Well, considering that the only offensive category where Rodriquez distinquished himself is "getting on base', it's relevant that he still trailed Bench.
Bench was an exceptional hitter his whole career, Rodriquez was a very good hitter "for a catcher".
Apples and oranges.
And IMO Bench set the standard for defensive catchers. He doesn't take a back seat to anyone.
Considering that Rodriguez is a better defensive catcher than Bench, Bench certainly does take a back seat to someone. Comparing and contrasting their defensive skills is like comparing two high performance race cars. Both had stellar defense so you would like to have both of them behind the plate but I-Rod stands out from the rest of the pack when it comes to defense.
I think you completely underestimate I-Rod's offensive abilities as well. Even if you take into account Rodriguez's offensive decline around age 36, he still has a career .297 batting average compared to Bench's .267. Bench had more power but I-Rod batting 30 points higher for a career than Bench is something to note and shouldn't be dismissed as "being a good hitter for a catcher".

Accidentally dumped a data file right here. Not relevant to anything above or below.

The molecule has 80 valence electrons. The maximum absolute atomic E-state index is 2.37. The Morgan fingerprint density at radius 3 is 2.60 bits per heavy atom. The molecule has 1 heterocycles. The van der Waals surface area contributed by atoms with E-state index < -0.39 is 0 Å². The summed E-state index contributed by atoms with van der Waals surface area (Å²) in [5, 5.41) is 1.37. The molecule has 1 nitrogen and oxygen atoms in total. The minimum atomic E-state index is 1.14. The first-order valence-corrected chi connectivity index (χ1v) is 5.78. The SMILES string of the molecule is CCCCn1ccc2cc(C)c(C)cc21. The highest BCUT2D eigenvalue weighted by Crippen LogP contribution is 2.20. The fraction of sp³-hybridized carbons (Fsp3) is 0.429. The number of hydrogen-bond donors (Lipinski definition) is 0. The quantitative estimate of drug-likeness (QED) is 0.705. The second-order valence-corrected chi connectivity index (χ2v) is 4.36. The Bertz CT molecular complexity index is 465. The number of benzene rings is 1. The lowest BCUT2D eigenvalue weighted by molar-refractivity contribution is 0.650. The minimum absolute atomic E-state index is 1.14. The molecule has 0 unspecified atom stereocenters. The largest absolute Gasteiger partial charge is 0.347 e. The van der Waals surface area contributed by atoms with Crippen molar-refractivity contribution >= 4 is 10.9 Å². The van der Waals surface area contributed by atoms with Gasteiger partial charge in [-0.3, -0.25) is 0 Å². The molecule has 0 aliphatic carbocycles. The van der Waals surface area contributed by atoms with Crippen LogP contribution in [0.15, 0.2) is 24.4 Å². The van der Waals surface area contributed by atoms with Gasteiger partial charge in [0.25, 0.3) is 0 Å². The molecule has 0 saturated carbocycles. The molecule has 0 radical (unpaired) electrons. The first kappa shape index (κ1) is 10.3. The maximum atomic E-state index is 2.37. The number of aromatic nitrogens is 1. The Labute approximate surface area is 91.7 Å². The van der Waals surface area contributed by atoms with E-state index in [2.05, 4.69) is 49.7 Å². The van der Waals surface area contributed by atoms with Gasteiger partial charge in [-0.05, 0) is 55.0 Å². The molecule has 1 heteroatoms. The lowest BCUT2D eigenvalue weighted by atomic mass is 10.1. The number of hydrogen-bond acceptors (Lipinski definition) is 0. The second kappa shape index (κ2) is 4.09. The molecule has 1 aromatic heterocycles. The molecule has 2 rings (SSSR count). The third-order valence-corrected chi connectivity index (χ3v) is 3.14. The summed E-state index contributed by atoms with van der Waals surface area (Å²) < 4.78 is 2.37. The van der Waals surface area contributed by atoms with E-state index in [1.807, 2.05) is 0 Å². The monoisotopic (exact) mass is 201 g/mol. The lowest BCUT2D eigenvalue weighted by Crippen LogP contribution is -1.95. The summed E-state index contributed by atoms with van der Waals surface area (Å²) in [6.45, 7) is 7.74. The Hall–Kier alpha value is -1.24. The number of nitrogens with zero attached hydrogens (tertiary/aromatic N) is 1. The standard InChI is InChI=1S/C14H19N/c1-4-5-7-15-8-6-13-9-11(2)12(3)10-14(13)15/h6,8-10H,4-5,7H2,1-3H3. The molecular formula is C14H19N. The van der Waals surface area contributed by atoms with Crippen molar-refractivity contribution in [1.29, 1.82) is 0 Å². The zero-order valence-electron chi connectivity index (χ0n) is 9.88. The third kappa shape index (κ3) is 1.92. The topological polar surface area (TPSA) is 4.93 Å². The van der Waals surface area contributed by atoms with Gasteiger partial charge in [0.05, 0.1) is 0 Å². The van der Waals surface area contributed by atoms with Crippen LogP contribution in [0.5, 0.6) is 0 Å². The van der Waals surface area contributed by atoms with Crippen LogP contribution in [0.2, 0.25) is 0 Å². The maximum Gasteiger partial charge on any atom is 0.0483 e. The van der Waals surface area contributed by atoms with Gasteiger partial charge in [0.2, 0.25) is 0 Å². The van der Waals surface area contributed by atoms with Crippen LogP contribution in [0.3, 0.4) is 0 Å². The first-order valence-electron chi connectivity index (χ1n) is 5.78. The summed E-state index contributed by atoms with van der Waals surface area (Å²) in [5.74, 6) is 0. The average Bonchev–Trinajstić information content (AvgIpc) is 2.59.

I'd even argue that Piazza was better than Rodriguez. His overall WAR comes out a bit lower (66.7 to Pudge's 73.4), but he played in roughly 600 fewer games than Pudge. Piazza's WAR/162 comes out to 5.7, even with his horrid defense. The guy was a beast at the plate.
I just can't put Piazza in the same class as Bench, Rodriguez, or Berra simply because Piazza's defense was so horrible. Defense is arguably more important for a catcher than any offensive numbers they can produce for a given team. It is one reason why catchers are automatically given a +1 when calculating WAR (as much as a flawed stat as it is). Looking at pure offensive numbers doesn't do the catchers position justice in my opinion.